With the arrival of J.K. Rowling’s new book “The Casual Vacancy” on Sept. 27, many people wonder how she would distance herself from her wildly popular “Harry Potter” series, or if the book will be able to live up to the same standard. It is a valid concern as moving on from a successful book series can be difficult for authors.
Suzanne Collins of “The Hunger Games” and Stephenie Meyer of “Twilight” are both authors whose series have made them famous, rich and, for better or worse, possibly locked into their genres.
Christopher Paolini, with “Inheritance Cycle,” has yet to break away from his series, adding a fourth book on top of a trilogy.
Lemony Snicket, the pen name of author Daniel Handler and the writer of “A Series of Unfortunate Events,” has had the same problem, and even using another name has not yet helped him escape the shadow of his own success.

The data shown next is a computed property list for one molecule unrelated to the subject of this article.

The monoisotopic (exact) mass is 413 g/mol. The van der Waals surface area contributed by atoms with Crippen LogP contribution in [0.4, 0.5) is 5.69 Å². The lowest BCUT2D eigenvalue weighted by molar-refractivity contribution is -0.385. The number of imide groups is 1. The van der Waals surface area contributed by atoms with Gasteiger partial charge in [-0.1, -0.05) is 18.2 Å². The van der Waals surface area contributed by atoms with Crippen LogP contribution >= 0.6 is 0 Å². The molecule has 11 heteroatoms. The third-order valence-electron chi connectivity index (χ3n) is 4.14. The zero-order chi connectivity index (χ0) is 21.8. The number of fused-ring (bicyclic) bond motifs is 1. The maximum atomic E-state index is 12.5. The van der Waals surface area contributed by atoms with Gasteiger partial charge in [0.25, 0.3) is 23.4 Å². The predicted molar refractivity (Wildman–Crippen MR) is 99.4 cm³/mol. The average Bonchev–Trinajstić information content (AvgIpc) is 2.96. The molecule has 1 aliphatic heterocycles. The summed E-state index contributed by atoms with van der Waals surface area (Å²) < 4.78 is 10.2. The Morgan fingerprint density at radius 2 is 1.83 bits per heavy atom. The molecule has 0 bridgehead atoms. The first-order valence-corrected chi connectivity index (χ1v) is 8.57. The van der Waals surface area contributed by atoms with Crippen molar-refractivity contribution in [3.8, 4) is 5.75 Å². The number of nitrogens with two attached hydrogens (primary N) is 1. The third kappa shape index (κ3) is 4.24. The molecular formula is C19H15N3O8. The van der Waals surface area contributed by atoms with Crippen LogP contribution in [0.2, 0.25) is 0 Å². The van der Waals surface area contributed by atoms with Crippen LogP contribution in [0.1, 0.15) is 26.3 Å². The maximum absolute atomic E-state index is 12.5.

A successful book franchise may place pressure on an author to recreate the magic a second time. Sometimes, authors do not have the motivation to move on after all, successful book series can be extremely lucrative for everyone involved.
Rowling is currently one of the richest women in the United Kingdom. A popular book series can lead to movie deals, spin-offs and other writing opportunities.
Getting published is difficult in the first place, so some authors might be reluctant to stray from what brought them success once they hit it big. There have been literary chameleons out there, able to shift from one genre to the next without care, Roahd Dahl and Judy Blume among them. Usually, however, going from young adult fiction to the adult crowd is nigh impossible.
A Los Angeles Times report noted that “the challenge to a writer making the change isn’t just the need for deeper characterization and more nuanced plots — the prose itself has to evolve.”
Yet. some authors, such as Rowling, are willing to write for a different genre. Such authors may not be successful; their name alone might not be enough to sell books. But they often try a new genre anyway, simply because they have a story in mind.
Whether Rowling is. indeed, successful in her attempt at adult fiction, it is hard to say. Sometimes it does not seem to matter whether or not the book in question is any good – what matters most, after all, is more times than not what the readers want.